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Ultralinear Miller capacitance

rdf

Member
2004-06-21 8:04 am
big smoke
Hi all, searched and couldn't find an answer on this one. Given the same OPT and tube, in this case a Hammond 1628se and an EL84, how does input grid capacitance vary between triode, ultralinear and pentode connections? I know triode is higher than pentode but can't find an answer to where ultralinear falls.

The question comes from playing around with a direct coupled EF86-EL84 SE. Converting the output stage from pentode to ultralinear appears to have ameliorated the funkiness of the Hammond around 13 kHz but also results in an impressive rolloff at 15 kHz. I'm trying to figure out if the latter is a result of reduced gain available for global feedback or the EF86 choking on the new load. Thx in advance.
 

PRR

Member
Paid Member
2003-06-12 7:04 pm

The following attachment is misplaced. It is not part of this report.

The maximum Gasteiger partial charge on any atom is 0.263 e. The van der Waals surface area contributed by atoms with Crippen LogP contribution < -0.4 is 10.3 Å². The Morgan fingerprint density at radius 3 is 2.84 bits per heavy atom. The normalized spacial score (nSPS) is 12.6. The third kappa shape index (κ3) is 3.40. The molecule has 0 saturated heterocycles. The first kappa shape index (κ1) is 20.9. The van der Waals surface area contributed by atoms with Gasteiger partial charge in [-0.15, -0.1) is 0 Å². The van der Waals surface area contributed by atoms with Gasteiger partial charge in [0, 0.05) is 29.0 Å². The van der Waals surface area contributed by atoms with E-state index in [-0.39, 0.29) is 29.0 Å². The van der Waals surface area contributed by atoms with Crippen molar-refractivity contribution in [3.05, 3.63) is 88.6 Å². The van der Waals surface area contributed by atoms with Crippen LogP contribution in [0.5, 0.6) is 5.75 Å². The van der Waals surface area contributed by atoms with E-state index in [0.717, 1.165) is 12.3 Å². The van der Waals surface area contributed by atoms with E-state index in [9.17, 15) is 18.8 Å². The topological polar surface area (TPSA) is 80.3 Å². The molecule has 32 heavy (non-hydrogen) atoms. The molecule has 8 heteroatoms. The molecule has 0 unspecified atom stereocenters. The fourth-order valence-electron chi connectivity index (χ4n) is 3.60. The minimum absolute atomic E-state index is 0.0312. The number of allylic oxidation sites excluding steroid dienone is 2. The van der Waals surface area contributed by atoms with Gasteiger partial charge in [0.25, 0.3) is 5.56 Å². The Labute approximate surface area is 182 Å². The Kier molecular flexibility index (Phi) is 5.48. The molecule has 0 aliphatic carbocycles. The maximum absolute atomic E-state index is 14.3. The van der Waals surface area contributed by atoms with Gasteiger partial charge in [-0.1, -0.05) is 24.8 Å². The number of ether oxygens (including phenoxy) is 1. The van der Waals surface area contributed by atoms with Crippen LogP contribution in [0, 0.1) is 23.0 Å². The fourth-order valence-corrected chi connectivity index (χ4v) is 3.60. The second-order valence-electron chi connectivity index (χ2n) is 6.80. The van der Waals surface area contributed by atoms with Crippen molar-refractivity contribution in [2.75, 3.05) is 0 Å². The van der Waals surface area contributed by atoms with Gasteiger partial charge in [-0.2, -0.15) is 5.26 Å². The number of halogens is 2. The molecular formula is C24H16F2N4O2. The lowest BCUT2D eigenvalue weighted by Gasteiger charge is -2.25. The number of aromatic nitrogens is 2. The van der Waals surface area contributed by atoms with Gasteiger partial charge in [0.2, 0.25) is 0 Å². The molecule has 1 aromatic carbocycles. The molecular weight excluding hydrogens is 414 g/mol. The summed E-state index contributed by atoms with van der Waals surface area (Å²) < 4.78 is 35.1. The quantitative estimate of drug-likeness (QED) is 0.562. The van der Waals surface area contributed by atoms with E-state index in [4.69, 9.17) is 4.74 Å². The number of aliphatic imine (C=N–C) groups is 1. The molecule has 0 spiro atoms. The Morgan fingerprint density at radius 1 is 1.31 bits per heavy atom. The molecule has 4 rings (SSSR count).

Maine USA
Tim is correct. But for quick thinking, ignoring "+1"s and "43%"s: Miller of a UL will be much higher than a Pentode, about half that of a triode.

> Converting the output stage from pentode to ultralinear appears to have ameliorated the funkiness of the Hammond around 13 kHz but also results in an impressive rolloff at 15 kHz.

That's not (mostly) Miller.

Transformer is very sensitive to source impedance. The source impedance of a pentode is about 10X the useful load impedance, "very high". The source impedance of a triode is lower than the useful load impedance, "low". UL splits the diff, "medium".

The transformer has capactitance and leakage inductance. Looking at your curves elsewhere, more than one set of L and C inside the audio band (I wonder if your transformer is faulty? interleaved wrong, or even mechanical resonances?). Obviously an L and a C is a Tuned Circuit, modified by any R laying around (load and plate resistances). I admit I just spent time trying to "prove" it in SPICE, and did not get anything worth showing.